Ship disruptions continue at Tianjin port as some oil cargo still barred

The late-night blasts on Wednesday spewed toxic material into the air and shattered windows in buildings.
The late-night blasts on Wednesday spewed toxic material into the air and shattered windows in buildings. PHOTO: AFP

TIANJIN (BLOOMBERG) - Shipping and logistics companies reported delays and disruptions after the deadly blasts at the Chinese port of Tianjin as some oil cargo were still barred from one of its wharves.

Freight companies including Auckland, New Zealand-based Mainfreight Ltd and Japan's Sankyu Inc. said the blast will cause delays or impact their businesses. Ships at Tianjin Port's North wharf other than those carrying crude and hazardous products can enter and exit normally, according to a post from the official microblog of the Tianjin Maritime Safety Administration at 10.44 am local time on Friday.

Tianjin is the 10th-busiest container port globally and has become a northern gateway for ore, coal, automobiles and oil into China, the world's biggest user of energy, metals and grains. About 17 per cent of the nation's ethylene imports, 15 per cent of its wheat deliveries and 30 per cent of steel exports in the first half of 2015 were transported via the Tianjin customs area, government data show.

"Any disruption to trade is likely to have a modest short-term positive on iron ore prices," Clarksons Platou Securities said in an Aug 13 report.

"This could cause short-term disruptions to the coastal thermal coal trade as well, which likely causes China to increase a bit more global thermal coal into Southern ports."

The Tianjin government still can't determine the exact quantity and types of toxic chemicals that caused the blast, Gao Huaiyou, vice chief at the city's safety bureau, said to reporters, according to CCTV footage. At least 50 people were killed and hundreds injured after the explosions on Wednesday.

- China Refineries -

Total throughput at Tianjin rose 10 per cent in 2014 to 445.8 million metric tons, according to Hong Kong-listed Tianjin Port Development Holdings Ltd. It handled 110.5 million tons of metal ore, 88.9 million tons of coal and 18.7 million tons of crude oil, the equivalent of 375,000 barrels a day. China National Offshore Oil Corp.'s Tianjin FLNG, the nation's first floating liquefied natural gas terminal, is nearby.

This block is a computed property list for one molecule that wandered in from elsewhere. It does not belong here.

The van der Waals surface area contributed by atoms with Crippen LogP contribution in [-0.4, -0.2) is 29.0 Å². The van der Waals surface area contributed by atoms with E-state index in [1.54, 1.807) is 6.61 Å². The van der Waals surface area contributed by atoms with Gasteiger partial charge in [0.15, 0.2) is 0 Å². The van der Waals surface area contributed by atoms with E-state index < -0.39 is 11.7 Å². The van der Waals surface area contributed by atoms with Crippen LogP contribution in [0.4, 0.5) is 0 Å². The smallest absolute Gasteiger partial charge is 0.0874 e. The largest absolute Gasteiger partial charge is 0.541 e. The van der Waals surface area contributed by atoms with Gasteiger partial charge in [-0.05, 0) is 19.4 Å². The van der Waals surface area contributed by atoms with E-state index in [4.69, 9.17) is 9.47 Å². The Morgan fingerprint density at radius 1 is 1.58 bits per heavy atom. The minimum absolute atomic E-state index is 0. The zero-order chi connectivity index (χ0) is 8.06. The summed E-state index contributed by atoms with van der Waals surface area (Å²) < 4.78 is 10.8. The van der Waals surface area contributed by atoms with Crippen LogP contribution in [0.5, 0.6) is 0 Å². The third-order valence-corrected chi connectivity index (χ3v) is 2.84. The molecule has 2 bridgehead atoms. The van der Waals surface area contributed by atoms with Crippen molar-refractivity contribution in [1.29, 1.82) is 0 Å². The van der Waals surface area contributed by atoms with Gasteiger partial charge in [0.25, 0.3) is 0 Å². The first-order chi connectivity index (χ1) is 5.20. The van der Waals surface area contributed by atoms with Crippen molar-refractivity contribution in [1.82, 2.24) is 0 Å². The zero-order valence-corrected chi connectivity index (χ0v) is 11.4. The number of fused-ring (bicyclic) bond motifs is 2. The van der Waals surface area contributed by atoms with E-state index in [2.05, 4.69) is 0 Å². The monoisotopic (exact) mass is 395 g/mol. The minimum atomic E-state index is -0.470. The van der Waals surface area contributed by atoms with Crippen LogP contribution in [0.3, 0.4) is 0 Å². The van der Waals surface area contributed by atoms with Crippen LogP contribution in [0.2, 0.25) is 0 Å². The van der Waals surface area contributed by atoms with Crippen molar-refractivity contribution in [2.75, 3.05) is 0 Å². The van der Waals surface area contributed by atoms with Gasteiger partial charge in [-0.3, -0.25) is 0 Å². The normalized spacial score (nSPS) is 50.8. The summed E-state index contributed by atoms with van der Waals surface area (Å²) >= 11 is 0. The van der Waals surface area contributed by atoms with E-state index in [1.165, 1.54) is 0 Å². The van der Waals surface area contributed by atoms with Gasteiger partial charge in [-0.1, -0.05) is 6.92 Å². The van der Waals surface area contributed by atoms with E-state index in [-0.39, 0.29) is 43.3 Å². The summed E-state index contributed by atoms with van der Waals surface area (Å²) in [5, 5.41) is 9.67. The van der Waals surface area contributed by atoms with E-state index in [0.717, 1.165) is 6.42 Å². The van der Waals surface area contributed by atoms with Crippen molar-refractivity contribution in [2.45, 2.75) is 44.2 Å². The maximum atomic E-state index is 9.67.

"The port disruption probably won't have much impact on refineries as they can discharge oil at nearby ports," Amy Sun, an analyst with ICIS China, said by phone from Guangzhou on Friday. Crude imports through the Tianjin port accounted for 3.7 per cent of the country's total in the first half year, according to customs data.

A China Petroleum & Chemical Corp. spokesman said on Thursday that its refinery near Tianjin was operating normally and that it didn't see any immediate impact on plant logistics. The refinery has capacity of 251,000 barrels a day, according to data compiled by Bloomberg.

- Ore Shipments -

Operations at PetroChina Co.'s Dagang refinery that's in the southern part of Tianjin municipality aren't affected, a spokesman said on Thursday. He declined to comment further.

BHP Billiton Ltd., the world's biggest miner, is working with customers to minimise the potential impact from the disruptions to its iron ore shipments, the company said in an e- mail on Thursday. There was no damage to its discharging berths at the port, it said.

The late-night blasts on Wednesday, which may have been the result of a fire, spewed toxic material into the air and shattered windows in buildings for kilometers around.

China's earthquake center said the biggest explosion was equivalent to a 2.9-magnitude temblor.